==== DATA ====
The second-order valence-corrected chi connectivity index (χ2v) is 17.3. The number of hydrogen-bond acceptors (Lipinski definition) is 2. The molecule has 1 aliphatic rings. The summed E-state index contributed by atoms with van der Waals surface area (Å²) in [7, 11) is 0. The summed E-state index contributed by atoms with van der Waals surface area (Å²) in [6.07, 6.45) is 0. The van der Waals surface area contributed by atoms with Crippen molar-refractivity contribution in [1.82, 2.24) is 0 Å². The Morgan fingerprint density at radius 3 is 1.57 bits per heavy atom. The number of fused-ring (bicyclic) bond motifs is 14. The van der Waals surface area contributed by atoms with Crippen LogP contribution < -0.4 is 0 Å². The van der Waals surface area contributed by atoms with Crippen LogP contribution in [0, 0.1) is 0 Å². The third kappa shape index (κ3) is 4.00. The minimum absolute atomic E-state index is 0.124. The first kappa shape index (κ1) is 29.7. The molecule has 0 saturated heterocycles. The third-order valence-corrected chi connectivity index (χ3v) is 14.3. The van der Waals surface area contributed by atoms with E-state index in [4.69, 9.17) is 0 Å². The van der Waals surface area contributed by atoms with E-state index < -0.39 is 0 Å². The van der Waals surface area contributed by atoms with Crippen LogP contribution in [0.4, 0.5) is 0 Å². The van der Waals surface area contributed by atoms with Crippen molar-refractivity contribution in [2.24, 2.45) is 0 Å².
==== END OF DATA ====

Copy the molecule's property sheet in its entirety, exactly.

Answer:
The second-order valence-corrected chi connectivity index (χ2v) is 17.3. The number of hydrogen-bond acceptors (Lipinski definition) is 2. The molecule has 1 aliphatic rings. The summed E-state index contributed by atoms with van der Waals surface area (Å²) in [7, 11) is 0. The summed E-state index contributed by atoms with van der Waals surface area (Å²) in [6.07, 6.45) is 0. The van der Waals surface area contributed by atoms with Crippen molar-refractivity contribution in [1.82, 2.24) is 0 Å². The Morgan fingerprint density at radius 3 is 1.57 bits per heavy atom. The number of fused-ring (bicyclic) bond motifs is 14. The van der Waals surface area contributed by atoms with Crippen LogP contribution < -0.4 is 0 Å². The van der Waals surface area contributed by atoms with Crippen LogP contribution in [0, 0.1) is 0 Å². The third kappa shape index (κ3) is 4.00. The minimum absolute atomic E-state index is 0.124. The first kappa shape index (κ1) is 29.7. The molecule has 0 saturated heterocycles. The third-order valence-corrected chi connectivity index (χ3v) is 14.3. The van der Waals surface area contributed by atoms with E-state index in [4.69, 9.17) is 0 Å². The van der Waals surface area contributed by atoms with E-state index < -0.39 is 0 Å². The van der Waals surface area contributed by atoms with Crippen LogP contribution in [0.4, 0.5) is 0 Å². The van der Waals surface area contributed by atoms with Crippen molar-refractivity contribution in [2.24, 2.45) is 0 Å².